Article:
How Jews Made the Art World Modern

After moving to Paris from Germany in the early 20th century, a Jewish businessman named Daniel-Henry Kahnweiler took up art dealing and did much to promote the genre known as cubism. “What would have become of us,” Pablo Picasso would later ask, “if Kahnweiler had not had a business sense?” Jonathan Karp reviews a new book by Charles Dellheim that aims to understand, and put into context, Kahnweiler and other Jewish dealers who had an outsized role in creating the world of art as we know it today:

In Belonging and Betrayal, Dellheim shows that the shift of many Jewish businessmen from trade in cloth, grain, or cattle to works of art was a natural and even logical progression. Although only a relative handful of Jews ever entered the field, art dealing became enough of a Jewish commercial niche to become emblematic of the link between art and commerce. What was different about art was that it not only had high margins; it also counteracted the stereotype of Jews as grasping materialists. If the poet Heinrich Heine famously quipped that a baptismal certificate was his ticket to European civilization, then a certificate of provenance for a work by an old master attested to its owner’s connoisseurship—with the advantage that he could remain a Jew and become a civilized European. No wonder the Nazis sought to separate the Jews from their art as a crucial step in de-emancipating them.

Since the Middle Ages, Jews had been rooted in commercial life and exchange—at all levels, from money lenders and court Jews to peddlers and small artisan shopkeepers. This was not just because Jews had been excluded from other occupations, especially agriculture. Local and royal privileges clearly show that Jews were first invited to settle because they were already by and large a commercial people. Later restrictions only ratified and reified this reality. When Jews were finally granted legal equality in different parts of Europe from the late 18th through the early 20th centuries, it was despite, not because of, their mercantile identities. . . . And what could be more enticing to them than a trade in new commodities not yet monopolized by non-Jews?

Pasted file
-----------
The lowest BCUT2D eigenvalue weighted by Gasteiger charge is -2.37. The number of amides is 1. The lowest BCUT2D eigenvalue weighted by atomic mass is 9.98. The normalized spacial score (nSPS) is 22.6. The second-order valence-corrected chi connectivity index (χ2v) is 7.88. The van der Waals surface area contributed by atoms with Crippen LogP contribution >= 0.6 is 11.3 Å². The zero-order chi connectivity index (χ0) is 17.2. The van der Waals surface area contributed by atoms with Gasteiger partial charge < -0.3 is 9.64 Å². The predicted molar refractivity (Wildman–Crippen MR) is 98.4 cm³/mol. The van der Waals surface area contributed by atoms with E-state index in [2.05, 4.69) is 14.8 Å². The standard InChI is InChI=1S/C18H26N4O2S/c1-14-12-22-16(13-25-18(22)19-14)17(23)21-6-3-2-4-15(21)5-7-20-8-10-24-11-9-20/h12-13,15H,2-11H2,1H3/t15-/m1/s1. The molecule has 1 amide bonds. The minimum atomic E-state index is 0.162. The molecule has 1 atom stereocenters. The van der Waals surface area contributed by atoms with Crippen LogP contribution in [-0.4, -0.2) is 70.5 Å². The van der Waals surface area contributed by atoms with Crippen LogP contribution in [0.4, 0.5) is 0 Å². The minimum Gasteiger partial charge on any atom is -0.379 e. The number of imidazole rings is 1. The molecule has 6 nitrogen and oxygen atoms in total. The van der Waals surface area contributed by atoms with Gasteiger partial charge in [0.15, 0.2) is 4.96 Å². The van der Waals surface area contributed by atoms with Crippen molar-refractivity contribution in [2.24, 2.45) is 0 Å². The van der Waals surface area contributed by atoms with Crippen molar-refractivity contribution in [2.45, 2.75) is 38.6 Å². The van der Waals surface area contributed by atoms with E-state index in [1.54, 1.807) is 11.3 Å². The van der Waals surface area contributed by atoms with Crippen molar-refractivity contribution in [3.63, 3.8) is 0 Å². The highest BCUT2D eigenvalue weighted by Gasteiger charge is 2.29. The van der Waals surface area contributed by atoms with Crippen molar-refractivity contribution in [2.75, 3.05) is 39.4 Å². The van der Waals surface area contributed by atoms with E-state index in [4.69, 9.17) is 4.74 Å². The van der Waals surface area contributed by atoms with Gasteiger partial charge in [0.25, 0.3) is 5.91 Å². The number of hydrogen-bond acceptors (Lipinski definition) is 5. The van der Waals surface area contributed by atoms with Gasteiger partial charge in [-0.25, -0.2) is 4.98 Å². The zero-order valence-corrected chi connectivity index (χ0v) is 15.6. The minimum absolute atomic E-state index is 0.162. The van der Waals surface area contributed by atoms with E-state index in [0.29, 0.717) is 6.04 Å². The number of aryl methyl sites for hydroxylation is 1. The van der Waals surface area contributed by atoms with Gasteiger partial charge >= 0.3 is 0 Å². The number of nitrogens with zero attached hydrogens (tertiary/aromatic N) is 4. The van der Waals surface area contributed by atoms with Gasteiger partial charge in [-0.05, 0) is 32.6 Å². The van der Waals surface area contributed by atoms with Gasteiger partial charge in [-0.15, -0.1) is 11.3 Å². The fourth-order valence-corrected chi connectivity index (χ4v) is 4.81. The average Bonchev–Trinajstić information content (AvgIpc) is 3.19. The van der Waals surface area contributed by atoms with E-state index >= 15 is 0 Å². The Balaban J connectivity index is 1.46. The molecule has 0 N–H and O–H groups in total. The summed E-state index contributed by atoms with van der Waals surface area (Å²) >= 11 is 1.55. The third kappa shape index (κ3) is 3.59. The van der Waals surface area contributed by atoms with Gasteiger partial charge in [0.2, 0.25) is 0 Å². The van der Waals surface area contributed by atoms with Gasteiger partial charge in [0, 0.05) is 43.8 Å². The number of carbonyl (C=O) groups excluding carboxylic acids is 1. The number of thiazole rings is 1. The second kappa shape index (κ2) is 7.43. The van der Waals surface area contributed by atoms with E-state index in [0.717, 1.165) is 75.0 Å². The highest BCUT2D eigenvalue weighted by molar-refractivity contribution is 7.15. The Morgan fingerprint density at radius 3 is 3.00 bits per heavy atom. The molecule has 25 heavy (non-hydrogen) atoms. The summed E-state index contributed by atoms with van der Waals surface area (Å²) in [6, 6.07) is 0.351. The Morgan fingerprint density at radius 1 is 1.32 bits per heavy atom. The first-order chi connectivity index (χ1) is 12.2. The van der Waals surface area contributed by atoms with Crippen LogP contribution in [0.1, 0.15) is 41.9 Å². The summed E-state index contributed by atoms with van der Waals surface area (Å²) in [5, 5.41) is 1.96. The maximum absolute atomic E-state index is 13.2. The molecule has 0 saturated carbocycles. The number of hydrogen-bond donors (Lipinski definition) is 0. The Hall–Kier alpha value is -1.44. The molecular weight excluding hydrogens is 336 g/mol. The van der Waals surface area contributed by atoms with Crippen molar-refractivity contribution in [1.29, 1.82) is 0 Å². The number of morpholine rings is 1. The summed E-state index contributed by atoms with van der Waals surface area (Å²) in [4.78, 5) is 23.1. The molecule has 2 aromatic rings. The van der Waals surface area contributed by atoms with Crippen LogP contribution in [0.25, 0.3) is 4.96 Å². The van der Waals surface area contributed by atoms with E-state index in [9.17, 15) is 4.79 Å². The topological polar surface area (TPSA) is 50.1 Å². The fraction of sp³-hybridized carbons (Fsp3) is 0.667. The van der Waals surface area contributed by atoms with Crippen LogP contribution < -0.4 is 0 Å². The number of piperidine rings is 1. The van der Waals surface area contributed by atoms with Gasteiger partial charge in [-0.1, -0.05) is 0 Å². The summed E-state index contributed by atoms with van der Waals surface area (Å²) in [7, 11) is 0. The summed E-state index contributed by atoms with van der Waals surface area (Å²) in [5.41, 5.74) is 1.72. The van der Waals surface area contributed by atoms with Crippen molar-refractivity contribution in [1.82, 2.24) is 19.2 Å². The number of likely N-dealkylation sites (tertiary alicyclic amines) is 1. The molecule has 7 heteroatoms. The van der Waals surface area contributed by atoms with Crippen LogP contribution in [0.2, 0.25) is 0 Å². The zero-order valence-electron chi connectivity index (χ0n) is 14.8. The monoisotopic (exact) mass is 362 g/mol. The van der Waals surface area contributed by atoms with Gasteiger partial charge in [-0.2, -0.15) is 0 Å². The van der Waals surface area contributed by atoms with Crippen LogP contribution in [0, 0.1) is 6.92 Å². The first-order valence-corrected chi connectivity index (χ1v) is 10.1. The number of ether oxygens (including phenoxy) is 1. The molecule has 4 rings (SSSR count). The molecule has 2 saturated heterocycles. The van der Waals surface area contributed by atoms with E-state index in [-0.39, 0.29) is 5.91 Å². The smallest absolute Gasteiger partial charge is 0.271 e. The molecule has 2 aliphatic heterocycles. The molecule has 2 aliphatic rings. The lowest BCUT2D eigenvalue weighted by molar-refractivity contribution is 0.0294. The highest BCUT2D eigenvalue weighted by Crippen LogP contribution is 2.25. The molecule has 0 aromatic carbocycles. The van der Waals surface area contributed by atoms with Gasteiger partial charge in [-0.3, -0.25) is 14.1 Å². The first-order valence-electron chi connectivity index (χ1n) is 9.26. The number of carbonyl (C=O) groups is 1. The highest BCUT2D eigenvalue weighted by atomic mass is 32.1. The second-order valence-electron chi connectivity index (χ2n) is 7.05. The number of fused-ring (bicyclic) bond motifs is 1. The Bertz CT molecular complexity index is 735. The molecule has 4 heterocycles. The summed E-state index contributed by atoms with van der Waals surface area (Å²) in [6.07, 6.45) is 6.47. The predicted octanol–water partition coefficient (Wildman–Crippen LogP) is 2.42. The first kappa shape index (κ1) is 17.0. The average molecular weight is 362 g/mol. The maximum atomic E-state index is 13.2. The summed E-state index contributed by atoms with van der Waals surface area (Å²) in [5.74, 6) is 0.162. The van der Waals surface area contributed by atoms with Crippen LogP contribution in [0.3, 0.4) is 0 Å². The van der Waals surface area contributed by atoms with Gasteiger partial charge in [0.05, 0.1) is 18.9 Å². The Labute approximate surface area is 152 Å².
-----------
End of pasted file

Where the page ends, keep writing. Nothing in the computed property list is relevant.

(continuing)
The conspicuous role played by Jewish mediators in brokering European modernity made them prime targets in the emerging culture war.

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Read more at Jewish Review of Books

More about: Art, French Jewry, Jewish history

UN Peacekeepers in Lebanon Risk Their Lives, but Still May Do More Harm Than Good

Jan. 27 2023

Last month an Irish member of the UN Interim Force in Lebanon (UNIFIL) was killed by Hizballah guerrillas who opened fire on his vehicle. To David Schenker, it is likely the peacekeeper was “assassinated” to send “a clear message of Hizballah’s growing hostility toward UNIFIL.” The peacekeeping force has had a presence in south Lebanon since 1978, serving first to maintain calm between Israel and the PLO, and later between Israel and Hizballah. But, Schenker explains, it seems to be accomplishing little in that regard:

In its biannual reports to the Security Council, UNIFIL openly concedes its failure to interdict weapons destined for Hizballah. While the contingent acknowledges allegations of “arms transfers to non-state actors” in Lebanon, i.e., Hizballah, UNIFIL says it’s “not in a position to substantiate” them. Given how ubiquitous UN peacekeepers are in the Hizballah heartland, this perennial failure to observe—let alone appropriate—even a single weapons delivery is a fair measure of the utter failure of UNIFIL’s mission. Regardless, Washington continues to pour hundreds of millions of dollars into this failed enterprise, and its local partner, the Lebanese Armed Forces.

Since 2006, UNIFIL patrols have periodically been subjected to Hizballah roadside bombs in what quickly proved to be a successful effort to discourage the organization proactively from executing its charge. In recent years, though, UN peacekeepers have increasingly been targeted by the terror organization that runs Lebanon, and which tightly controls the region that UNIFIL was set up to secure. The latest UN reports tell a harrowing story of a spike in the pattern of harassment and assaults on the force. . . .

Four decades on, UNIFIL’s mission has clearly become untenable. Not only is the organization ineffective, its deployment serves as a key driver of the economy in south Lebanon, employing and sustaining Hizballah’s supporters and constituents. At $500 million a year—$125 million of which is paid by Washington—the deployment is also expensive. Already, the force is in harm’s way, and during the inevitable next war between Israel and Hizballah, this 10,000-strong contingent will provide the militia with an impressive human shield.

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Read more at Tablet

More about: Hizballah, Lebanon, Peacekeepers, U.S. Foreign policy